Thermostat

Figure 1. Digital thermostats can help to reduce energy costs in a home.[1]

A thermostat is a control device that switches the heating system in a house on or off as necessary. It works by sensing air temperature, and switching the heating devices on or off depending on whether or not the ambient temperature is above or below a setpoint.[2]

Thermostats come in many different forms, but most common in modern homes is the programmable thermostat. This type of thermostat adjusts a home's temperature automatically. Programmable thermostats have clocks that can automatically turn the temperature up or down at specified times. These types of thermostats can help save money on energy bills since it turns the temperature down when people are not in the house, or at night when people are sleeping.[3] Natural Resources Canada recommends programming the thermostat for 17°C when people are sleeping or not at home, and 20°C when people are awake and at home.[4]

Although it can be beneficial to turn down the heat in a house a couple of degrees, allowing the temperature to drop too much can affect humidity and air circulation in the house. Particularly, if the temperature in a house drops 4-6 degrees below the average in the winter, a more humid environment is created and can lead to condensation and moisture issues. It can also interrupt proper air circulation as the furnace fans will not be running if the furnace itself doesn't run. Thus it can be beneficial in saving costs to reduce the temperature by 2-3 degrees, but much more than that begins to cause other issues.[3]

In order to measure the average temperature inside the house, thermostats should be placed far from doors, windows, and heater vents.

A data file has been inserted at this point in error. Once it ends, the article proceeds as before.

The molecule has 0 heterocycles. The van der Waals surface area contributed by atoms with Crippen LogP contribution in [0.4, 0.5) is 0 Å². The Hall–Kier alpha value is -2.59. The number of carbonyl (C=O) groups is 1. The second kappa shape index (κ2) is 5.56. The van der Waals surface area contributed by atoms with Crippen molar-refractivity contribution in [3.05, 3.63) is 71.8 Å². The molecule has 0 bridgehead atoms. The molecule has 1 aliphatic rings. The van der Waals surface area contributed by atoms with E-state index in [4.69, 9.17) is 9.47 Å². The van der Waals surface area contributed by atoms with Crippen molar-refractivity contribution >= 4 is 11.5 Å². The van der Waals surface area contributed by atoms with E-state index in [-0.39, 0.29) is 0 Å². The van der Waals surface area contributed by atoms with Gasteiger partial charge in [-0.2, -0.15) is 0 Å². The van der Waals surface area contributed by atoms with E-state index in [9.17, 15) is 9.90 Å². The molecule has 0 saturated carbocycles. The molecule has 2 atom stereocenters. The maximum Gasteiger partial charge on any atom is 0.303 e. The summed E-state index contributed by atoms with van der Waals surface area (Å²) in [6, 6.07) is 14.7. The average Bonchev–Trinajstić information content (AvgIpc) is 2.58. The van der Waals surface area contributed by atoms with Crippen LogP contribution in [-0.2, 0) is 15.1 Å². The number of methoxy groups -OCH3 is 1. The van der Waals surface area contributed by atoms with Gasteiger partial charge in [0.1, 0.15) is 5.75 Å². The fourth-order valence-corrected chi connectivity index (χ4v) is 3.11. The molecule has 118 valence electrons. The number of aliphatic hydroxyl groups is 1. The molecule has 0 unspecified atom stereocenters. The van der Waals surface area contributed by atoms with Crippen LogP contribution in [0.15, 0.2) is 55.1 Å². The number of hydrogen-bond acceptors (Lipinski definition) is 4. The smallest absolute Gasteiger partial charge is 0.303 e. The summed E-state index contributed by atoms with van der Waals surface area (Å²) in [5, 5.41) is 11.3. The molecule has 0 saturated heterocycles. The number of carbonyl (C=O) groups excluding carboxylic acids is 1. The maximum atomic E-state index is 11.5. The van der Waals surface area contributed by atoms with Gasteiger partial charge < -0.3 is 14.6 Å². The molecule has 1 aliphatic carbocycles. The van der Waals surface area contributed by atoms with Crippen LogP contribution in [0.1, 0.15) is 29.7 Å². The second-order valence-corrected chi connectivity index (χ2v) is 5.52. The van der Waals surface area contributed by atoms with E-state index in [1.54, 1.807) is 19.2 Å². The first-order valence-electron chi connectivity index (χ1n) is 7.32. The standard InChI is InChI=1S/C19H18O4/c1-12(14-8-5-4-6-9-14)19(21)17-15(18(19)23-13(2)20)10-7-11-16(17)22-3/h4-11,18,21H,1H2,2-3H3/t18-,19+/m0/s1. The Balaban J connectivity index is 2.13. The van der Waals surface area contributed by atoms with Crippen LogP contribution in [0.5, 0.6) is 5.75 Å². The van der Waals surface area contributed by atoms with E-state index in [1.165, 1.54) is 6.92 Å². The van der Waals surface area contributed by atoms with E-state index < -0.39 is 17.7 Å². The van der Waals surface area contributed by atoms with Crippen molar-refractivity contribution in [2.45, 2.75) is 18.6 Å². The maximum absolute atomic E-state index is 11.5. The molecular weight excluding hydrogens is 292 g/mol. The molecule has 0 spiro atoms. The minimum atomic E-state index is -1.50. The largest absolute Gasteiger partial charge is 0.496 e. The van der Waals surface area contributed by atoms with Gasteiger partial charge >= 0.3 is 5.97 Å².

Types of Thermostats

Although thermostats perform the same basic function, there are still different types of thermostats. Namely:[5]

  • Mercury Switch: This type of thermostat is rarely used anymore as it is less efficient than digital thermometers. It is composed of a small vial of mercury with three wires inside of it. When the vial is tilted left or right, one of two connections is made. This is what turns the heater in the house on or off. By moving the switches on the thermometer, the tilting can be initiated manually. Inside of this type of thermostat is a type of thermometer known as a bimetallic strip. This is a strip of metal that expands and retracts with temperature, and it is this coiling and uncoiling based on temperature that allows the thermostat to trigger at a certain temperature point. These are less flexible than modern digital thermostats, in terms of when it changes temperature, and to what temperature it changes to.
  • Digital: This type of thermostat uses a device known as a thermistor—a resistor that allows resistance changes with temperature, to measure temperature. It then uses a microcontroller to convert the varying resistance to a temperature reading. This type of thermostat tends to be programmable, whereas mercury switch thermostats are not.

For Further Reading

References

  1. "Homeywell Thermostat".Licensed under CC BY-SA 3.0 via Wikimedia Commons - http://commons.wikimedia.org/wiki/File:Homeywell_Thermostat.jpeg#/media/File:Homeywell_Thermostat.jpeg
  2. Home Expert. (March 21, 2015). What is a Thermostat [Online]. Available: http://www.homexpertbyhoneywell.com/en-GB/Products/Thermostats/Pages/default.aspx
  3. 3.0 3.1 Natural Resources Canada. (March 21, 2015). Programming your Thermostat [Online] Available: http://www.nrcan.gc.ca/science/expert/video/1499?destination=node/3695
  4. Natural Resources Canada. (March 21, 2015). Thermostats and Controls [Online]. Available: http://www.nrcan.gc.ca/node/15781
  5. How Stuff Works. (March 21, 2015). Thermostats [Online]. Available: http://home.howstuffworks.com/home-thermostat3.htm

Authors and Editors

Bethel Afework, Jordan Hanania, Kailyn Stenhouse, Jason Donev
Last updated: June 4, 2018
Get Citation